- Buiding an arcade coin-op machine to rediscover the 80-90s with RetroPiePosted 18 hours ago
- Which is the best (open source) 3D printer?Posted 4 days ago
- The ESP WiFi Shield: the best value for money and low energy consumptionPosted 2 weeks ago
- Creating a Network of Nodes with LoRa ShieldPosted 3 weeks ago
- Using LoRa shield in Packet ModePosted 4 weeks ago
- Full Graphic Smart Controller display for 3Drag 3DprinterPosted 1 month ago
- Wi-Lamp, the Open Source Wi-Fi LED lampPosted 1 month ago
- An Android app to manage the GSM Remote ControlPosted 2 months ago
- The LoRa shield: an Open Source Arduino’s long-range communication modulePosted 2 months ago
- The soul of the open source automatic bartender: the DRINK MAKER softwarePosted 2 months ago
GSM Remote Control – Part 1
A modular solution allowing for the use of a single circuit for numerous functions, such as gate opening, bidirectional telecontrol, and many others. It adopts a newly-conceived low-cost GSM/GPRS module.
Nowadays, creating a remote control is much simpler and safer than it used to be, even if it is to be used from the other side of the world; what made this possible was the advent of cell phones and the availability of low-cost GSM/GPRS modules that could be easily integrated in stand-alone solutions, capable of handling both calls and SMSs. The use of SMSs allows one to know the exact output of the commands that have been given, since it is enough to set sent messages to confirm a relay commutation in order to be sure that a given command was properly executed. Precisely because of the possibilities offered by a cell-phone based remote control, and encouraged by popular demand, in the past few years, we have developed several solutions capable of performing functions related to telecontrolling, telereading, gate opening, remote thermostat, and more. Having done all of that, we asked ourselves what else we could do for you. Well, we finally thought of something that could condense in a single printed circuit (as big as all the other devices we had previously proposed) the hardware needed to implement all the possible functions, such as those related to the remote control, the gate opener, and so on and so forth. We were able to achieve all of this by simply creating a system in which the relevant elements had been divided into two distinct sections: a small board basically including the GSM/GPRS module and another small board including the managing microcontroller, entrances, exits, and a few other things. Such a modular structure allows users to customize the second small board by simply adding (or failing to add) given components; add to this the fact that, depending on the desired functions, you can install different types of firmware in the microcontroller. But we didn’t think this was enough: as I said, in order to make the system even more versatile, we decided to have a specific small board host the GSM module, which, in previous circuits, was mounted on the printed board through a special connector; the small board hosting the GSM module in our new device can be inserted in the basic printed board through a standard SIL Connection at a pitch of 0.10 inches. This means that, if the GSM module should stop working and should no longer be available on the market (which is not a far-fetched possibility given that the section of the market dealing with individual components is full of models that come and go…), users can replace it with a different module, by simply replacing the interface card, whose connections are, after all, always the same: serial channel of data communication, communication control signals, and power supply. The GSM module antenna is directly connected on the supporting small board so as to avoid coupling problems that might occur if the corresponding connection were to go through the pin-strips required for assembling components on the basic printed board. Moreover, in order to further facilitate the search for a new model of the GSM module, we designed the supporting small base, as well as its interface, in such a way that two additional modules can be mounted: SIM900 by SIMCom or M10 by Quectel. In short, we couldn’t have delivered anything better! Besides, these two modules are among the most inexpensive on the market, so, compared to previous devices, this new remote control will definitely cost you less.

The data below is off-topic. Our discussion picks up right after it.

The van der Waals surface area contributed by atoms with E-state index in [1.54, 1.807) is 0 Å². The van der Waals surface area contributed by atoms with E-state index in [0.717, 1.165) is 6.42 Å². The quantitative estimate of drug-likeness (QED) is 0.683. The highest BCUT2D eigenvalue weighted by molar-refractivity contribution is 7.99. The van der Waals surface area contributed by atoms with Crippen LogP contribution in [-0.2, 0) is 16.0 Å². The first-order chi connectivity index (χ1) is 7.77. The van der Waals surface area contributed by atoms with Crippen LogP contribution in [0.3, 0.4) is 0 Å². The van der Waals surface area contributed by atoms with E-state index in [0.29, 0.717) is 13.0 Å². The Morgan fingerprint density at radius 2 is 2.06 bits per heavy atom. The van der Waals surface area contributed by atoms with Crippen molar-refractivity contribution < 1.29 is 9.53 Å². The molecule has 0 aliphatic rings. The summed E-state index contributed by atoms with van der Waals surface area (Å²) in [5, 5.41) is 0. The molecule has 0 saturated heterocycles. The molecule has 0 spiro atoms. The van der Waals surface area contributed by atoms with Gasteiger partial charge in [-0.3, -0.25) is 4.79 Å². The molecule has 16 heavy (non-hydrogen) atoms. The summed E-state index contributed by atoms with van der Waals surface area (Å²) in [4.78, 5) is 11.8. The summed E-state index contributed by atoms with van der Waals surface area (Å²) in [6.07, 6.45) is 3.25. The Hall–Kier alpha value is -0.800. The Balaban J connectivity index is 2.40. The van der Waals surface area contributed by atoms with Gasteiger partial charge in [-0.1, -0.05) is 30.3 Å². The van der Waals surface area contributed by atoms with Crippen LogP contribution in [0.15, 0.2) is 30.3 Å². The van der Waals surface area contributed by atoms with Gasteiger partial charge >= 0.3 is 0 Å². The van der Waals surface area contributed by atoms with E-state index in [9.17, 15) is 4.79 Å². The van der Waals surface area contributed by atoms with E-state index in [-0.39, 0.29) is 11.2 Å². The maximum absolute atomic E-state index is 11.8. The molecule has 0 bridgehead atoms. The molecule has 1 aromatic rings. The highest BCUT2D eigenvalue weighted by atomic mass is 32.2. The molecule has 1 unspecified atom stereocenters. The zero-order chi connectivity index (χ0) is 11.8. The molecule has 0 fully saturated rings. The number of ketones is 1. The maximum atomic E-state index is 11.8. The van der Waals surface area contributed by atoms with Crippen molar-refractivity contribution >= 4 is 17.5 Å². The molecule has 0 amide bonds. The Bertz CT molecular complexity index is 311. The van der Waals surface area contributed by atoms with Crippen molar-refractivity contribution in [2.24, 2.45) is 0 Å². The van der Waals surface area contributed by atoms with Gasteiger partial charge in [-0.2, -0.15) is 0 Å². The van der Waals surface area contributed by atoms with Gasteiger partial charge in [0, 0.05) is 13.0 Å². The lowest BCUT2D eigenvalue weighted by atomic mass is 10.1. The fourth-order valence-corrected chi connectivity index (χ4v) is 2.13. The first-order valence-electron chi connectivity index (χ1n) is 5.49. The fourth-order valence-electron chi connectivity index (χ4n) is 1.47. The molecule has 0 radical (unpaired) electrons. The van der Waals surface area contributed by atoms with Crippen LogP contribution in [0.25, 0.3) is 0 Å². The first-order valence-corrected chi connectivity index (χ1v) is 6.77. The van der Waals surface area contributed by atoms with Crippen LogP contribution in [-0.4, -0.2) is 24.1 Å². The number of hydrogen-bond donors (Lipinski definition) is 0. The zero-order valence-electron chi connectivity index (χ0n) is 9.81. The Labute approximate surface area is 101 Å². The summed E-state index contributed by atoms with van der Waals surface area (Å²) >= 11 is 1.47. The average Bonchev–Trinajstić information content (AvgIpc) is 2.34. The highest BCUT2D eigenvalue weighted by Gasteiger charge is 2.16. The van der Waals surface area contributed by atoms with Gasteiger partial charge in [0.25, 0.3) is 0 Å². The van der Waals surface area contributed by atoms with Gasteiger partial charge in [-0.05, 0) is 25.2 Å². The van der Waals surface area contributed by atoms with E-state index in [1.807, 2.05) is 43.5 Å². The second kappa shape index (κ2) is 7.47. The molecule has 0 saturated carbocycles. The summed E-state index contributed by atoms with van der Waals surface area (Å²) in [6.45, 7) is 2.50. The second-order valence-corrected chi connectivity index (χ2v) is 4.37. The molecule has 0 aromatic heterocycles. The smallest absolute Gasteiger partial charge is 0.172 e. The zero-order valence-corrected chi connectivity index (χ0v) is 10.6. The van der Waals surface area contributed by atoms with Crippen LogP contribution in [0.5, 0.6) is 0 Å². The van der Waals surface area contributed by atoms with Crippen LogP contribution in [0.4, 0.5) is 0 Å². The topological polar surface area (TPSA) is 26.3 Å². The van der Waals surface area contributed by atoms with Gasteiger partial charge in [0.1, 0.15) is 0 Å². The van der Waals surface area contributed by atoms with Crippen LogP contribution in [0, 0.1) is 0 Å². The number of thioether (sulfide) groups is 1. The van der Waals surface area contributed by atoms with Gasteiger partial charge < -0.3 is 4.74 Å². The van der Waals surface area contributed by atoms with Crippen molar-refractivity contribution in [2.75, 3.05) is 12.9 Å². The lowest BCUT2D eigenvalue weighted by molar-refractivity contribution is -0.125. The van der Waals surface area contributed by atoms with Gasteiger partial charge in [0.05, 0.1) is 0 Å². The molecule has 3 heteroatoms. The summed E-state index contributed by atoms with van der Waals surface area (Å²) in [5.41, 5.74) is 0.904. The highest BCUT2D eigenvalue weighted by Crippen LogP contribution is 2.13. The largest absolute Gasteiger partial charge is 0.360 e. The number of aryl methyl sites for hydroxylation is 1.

Given the above premises, let us now turn to the hardware; in the next issues, we will be describing the applications that can be developed, namely, a gate opener with relay output, a remote control with two relay outputs and two opto-isolated inputs, a GSM thermostat with a temperature sensor, auxiliary input, and relay output, and finally a remote control with two opto-isolated inputs, two relay outputs, and the option to receive commands in DTMF.
2 IN – 2 OUT
2 IN – 2 OUT with DTMF Control